Any traditional theatre has to engage the changing world to avoid becoming a living fossil. How has Beijing opera - a highly stylized theatre with breath-taking acrobatics and martial arts, fabulous costumes and striking makeup - survived into the new millennium while coping with a century of great upheavals and competition from new entertainment forms? Li Ruru's The Soul of Beijing Opera answers that question, looking at the evolution of singing and performance styles, make-up and costume, audience demands, as well as stage and street presentation modes amid tumultuous social and political changes. Li's study follows a number of major artists' careers in mainland China and Taiwan, drawing on extensive primary print sources as well as personal interviews with performers and their cultural peers. One chapter focuses on the illustrious career of Li's own mother and how she adapted to changes in Communist ideology. In addition, she explores how performers as social beings have responded to conflicts between tradition and modernity, and between convention and innovation. Through performers' negotiation and compromises, Beijing opera has undergone constant re-examination of its inner artistic logic and adjusted to the demands of the external world.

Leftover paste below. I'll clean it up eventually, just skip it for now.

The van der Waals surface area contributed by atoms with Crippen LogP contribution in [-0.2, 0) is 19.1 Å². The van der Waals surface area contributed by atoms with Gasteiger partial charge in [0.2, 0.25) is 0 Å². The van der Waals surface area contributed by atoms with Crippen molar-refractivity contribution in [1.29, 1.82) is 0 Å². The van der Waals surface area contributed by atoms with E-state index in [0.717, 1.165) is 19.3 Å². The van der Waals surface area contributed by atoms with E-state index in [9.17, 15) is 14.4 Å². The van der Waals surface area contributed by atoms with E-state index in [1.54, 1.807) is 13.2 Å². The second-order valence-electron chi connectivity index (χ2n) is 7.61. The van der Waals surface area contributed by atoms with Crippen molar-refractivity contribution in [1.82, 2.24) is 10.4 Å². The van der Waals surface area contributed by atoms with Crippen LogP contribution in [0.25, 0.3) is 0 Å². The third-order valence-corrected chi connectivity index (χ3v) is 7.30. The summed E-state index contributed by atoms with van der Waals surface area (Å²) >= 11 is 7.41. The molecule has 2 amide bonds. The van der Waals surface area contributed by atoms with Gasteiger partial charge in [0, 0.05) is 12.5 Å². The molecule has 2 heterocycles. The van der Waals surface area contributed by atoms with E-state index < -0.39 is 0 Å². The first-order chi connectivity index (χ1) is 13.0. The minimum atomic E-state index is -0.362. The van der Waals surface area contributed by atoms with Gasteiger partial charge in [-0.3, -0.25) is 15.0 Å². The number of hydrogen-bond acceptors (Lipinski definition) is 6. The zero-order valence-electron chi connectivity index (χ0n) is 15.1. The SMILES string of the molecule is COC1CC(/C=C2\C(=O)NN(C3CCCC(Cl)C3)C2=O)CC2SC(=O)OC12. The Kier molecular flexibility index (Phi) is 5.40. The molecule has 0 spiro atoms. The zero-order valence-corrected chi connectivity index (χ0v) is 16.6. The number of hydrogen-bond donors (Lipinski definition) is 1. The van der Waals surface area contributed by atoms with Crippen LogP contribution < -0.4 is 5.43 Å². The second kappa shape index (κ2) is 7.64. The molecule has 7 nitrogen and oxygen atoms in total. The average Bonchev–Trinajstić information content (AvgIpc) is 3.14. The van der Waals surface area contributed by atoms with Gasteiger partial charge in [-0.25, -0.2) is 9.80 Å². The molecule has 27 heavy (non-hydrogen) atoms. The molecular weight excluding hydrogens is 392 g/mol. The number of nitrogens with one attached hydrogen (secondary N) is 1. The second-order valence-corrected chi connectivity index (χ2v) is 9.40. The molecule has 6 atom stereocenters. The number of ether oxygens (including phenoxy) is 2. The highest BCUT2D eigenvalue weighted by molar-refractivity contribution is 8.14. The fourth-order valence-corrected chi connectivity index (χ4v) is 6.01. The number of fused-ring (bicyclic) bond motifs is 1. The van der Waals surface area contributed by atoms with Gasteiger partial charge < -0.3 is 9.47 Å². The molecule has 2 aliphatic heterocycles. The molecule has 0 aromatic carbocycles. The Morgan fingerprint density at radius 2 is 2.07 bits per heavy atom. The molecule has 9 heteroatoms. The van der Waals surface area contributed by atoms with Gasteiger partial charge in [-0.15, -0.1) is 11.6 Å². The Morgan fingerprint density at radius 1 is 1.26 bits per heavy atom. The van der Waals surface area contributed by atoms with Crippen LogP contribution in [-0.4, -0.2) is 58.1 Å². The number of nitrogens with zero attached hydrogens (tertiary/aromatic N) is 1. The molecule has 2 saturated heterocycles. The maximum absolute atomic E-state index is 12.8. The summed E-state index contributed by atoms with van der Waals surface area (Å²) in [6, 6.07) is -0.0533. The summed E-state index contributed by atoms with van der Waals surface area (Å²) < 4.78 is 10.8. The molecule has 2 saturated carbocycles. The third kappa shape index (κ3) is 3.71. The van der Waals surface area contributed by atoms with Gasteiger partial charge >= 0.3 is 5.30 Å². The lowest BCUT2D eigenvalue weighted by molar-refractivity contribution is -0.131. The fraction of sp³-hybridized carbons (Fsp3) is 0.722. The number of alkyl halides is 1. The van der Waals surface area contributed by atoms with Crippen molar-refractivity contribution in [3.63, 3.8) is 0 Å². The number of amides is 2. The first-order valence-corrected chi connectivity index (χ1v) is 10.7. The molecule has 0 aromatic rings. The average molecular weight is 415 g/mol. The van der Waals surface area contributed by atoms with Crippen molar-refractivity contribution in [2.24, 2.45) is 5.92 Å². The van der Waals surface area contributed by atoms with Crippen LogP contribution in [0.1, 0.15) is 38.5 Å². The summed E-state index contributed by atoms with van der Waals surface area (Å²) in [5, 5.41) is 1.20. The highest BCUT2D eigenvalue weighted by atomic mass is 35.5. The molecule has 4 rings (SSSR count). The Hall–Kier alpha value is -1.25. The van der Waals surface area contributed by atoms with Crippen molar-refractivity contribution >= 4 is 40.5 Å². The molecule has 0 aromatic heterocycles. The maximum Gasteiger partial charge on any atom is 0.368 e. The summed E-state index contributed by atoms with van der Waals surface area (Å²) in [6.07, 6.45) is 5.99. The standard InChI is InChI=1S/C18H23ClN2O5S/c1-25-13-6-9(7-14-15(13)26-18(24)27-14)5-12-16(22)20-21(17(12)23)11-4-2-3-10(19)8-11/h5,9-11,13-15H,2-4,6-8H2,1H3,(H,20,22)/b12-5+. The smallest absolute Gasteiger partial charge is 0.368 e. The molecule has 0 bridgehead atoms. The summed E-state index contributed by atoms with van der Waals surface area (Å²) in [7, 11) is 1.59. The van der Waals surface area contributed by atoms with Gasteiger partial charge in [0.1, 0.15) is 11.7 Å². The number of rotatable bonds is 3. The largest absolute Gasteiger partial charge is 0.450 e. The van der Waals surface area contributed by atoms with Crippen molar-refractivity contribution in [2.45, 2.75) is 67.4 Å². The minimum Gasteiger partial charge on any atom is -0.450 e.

The Soul of Beijing Opera
Subjects: Performing Arts